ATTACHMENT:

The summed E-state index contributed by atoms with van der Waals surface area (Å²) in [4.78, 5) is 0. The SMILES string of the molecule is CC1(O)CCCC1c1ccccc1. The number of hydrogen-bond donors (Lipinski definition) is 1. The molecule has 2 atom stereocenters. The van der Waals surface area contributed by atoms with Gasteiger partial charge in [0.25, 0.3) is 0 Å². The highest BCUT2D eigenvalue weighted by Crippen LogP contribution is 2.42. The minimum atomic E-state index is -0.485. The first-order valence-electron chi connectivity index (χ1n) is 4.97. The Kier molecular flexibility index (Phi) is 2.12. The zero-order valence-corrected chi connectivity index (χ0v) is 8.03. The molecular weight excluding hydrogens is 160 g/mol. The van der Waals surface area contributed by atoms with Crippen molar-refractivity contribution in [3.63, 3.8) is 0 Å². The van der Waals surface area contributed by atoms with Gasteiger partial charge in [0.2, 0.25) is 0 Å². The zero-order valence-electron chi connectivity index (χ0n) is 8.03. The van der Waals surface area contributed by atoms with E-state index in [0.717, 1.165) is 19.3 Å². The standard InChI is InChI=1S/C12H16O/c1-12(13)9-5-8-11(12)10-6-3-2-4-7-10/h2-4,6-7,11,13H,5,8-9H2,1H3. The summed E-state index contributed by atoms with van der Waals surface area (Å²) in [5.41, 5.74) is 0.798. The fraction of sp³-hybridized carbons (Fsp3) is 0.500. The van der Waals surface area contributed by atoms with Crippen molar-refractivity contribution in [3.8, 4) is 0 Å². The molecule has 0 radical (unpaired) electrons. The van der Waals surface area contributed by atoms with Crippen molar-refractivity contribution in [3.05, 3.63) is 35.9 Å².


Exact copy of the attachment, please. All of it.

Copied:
The summed E-state index contributed by atoms with van der Waals surface area (Å²) in [4.78, 5) is 0. The SMILES string of the molecule is CC1(O)CCCC1c1ccccc1. The number of hydrogen-bond donors (Lipinski definition) is 1. The molecule has 2 atom stereocenters. The van der Waals surface area contributed by atoms with Gasteiger partial charge in [0.25, 0.3) is 0 Å². The highest BCUT2D eigenvalue weighted by Crippen LogP contribution is 2.42. The minimum atomic E-state index is -0.485. The first-order valence-electron chi connectivity index (χ1n) is 4.97. The Kier molecular flexibility index (Phi) is 2.12. The zero-order valence-corrected chi connectivity index (χ0v) is 8.03. The molecular weight excluding hydrogens is 160 g/mol. The van der Waals surface area contributed by atoms with Crippen molar-refractivity contribution in [3.63, 3.8) is 0 Å². The van der Waals surface area contributed by atoms with Gasteiger partial charge in [0.2, 0.25) is 0 Å². The zero-order valence-electron chi connectivity index (χ0n) is 8.03. The van der Waals surface area contributed by atoms with E-state index in [0.717, 1.165) is 19.3 Å². The standard InChI is InChI=1S/C12H16O/c1-12(13)9-5-8-11(12)10-6-3-2-4-7-10/h2-4,6-7,11,13H,5,8-9H2,1H3. The summed E-state index contributed by atoms with van der Waals surface area (Å²) in [5.41, 5.74) is 0.798. The fraction of sp³-hybridized carbons (Fsp3) is 0.500. The van der Waals surface area contributed by atoms with Crippen molar-refractivity contribution in [3.8, 4) is 0 Å². The molecule has 0 radical (unpaired) electrons. The van der Waals surface area contributed by atoms with Crippen molar-refractivity contribution in [3.05, 3.63) is 35.9 Å².